Saturday, March 28, 2009

Travel Bench Part 4

I milled the stock for the two top sections in a couple hours this weekend and proceeded to prep the joints with a jointer plane. My planer snipes a bit, and the Shelix cutterhead doesn't leave a good enough finish for a glue joint, at least in my view. It only takes a little time to tweak each joint for a perfect glue line. And for a bench that sees pounding and racking, I think its a good idea to make the joinery as stout and sound as my abilities allow. The soft maple planes easily, but it's still hard work to prep the edges of the top laminates. Using my 8' Roubo bench is a joy for tasks like this. Especially since the top boards are 74" long.

I aim for dead tight joints in the top that close with hand pressure only. I don't like to glue stress into a top, but a little concave bow, especially on the outer laminates doesn't bother me if I can close it tight with hand pressure.

This is one half of the top, minus dog hole strip and front laminate, ready for assembly. It's about 10" wide.

The two end sections of the base will be drawbored together, and will form the base via knockdown joints with the long rails.

The tenons here are 1" long. I routed the slot and access for the nut. It's large enough to accomodate a box wrench. The ideal fastener here would be a large square nut, which would eliminate the need for a washer or wrench for assembly. I'm a bit pressed for time on this bench, so I didn't have time to source any.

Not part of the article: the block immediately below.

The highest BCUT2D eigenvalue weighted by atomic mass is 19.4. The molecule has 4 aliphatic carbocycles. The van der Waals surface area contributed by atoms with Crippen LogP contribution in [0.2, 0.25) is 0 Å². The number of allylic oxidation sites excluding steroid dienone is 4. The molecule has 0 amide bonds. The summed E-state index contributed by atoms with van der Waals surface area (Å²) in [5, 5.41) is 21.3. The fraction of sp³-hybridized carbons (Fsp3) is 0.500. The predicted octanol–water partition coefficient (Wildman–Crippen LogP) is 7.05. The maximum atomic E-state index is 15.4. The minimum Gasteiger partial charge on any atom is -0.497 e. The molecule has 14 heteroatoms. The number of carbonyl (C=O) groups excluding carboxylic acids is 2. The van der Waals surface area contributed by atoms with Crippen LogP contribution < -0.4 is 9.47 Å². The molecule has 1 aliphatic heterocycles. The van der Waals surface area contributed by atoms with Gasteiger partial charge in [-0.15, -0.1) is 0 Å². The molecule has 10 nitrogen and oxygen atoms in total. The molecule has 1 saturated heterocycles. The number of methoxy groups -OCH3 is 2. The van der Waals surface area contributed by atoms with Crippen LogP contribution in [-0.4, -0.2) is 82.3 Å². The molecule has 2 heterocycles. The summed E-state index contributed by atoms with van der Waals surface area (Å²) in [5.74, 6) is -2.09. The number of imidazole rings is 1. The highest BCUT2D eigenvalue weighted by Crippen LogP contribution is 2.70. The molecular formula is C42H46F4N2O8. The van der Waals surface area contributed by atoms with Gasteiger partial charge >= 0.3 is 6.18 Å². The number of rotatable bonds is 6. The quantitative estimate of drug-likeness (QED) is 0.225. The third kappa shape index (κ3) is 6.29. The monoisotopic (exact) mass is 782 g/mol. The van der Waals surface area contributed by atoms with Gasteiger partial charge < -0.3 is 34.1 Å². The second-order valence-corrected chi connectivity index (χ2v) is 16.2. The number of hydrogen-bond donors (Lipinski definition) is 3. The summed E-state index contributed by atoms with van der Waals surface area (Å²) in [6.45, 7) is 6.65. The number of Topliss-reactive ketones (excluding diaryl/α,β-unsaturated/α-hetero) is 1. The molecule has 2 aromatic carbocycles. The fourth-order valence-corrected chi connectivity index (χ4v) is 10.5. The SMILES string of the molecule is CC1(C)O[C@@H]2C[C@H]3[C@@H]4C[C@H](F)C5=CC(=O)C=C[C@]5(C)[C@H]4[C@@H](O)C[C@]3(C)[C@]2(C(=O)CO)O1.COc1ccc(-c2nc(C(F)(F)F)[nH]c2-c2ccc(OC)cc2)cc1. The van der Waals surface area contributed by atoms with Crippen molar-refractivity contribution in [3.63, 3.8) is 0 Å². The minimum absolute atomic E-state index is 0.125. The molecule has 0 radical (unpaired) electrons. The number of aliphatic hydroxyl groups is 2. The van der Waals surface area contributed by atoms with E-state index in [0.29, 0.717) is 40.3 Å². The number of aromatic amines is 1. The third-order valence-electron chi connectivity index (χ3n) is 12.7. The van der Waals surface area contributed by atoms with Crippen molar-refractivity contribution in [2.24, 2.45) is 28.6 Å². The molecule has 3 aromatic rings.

The short rails join the front and rear legs with drawbored tenons.

Here the offset can be seen. I offset them by 3/32" or so. For some reason these look a bit too offset in the pics. I guess I'll have to whittle the tapered ends of the peg a bit more.

I dusted off my brace and bits for boring some holdfast holes. I don't have a power tool capable of drilling these holes. I guess a spade bit and electric drill would work, but I can be more precise with a brace and bit.


  1. Excellent ideas here. I want to build a knock down Roubo, and this is leading me in the right direction.


  2. I think the split top is also going to offer some real advantages with regards to portability and ease of construction. Not to mention it will add some nice capabilities that a one-piece top doesn't have.

  3. Let me clarify. I love my shelix head. But I get the best joints when I handplane the surfaces. Before I had a shelix I hand planed surfaces from the straight knife planer too. Hand planes will get the joint flatter than any machine. A drum sander will make your boards less flat than your planer, and will make your top joints very frustrating to glue up tightly. The shelix is a better value in the long run since you get better edge life. I've had mine for about a year, and so far I'm very satisfied.


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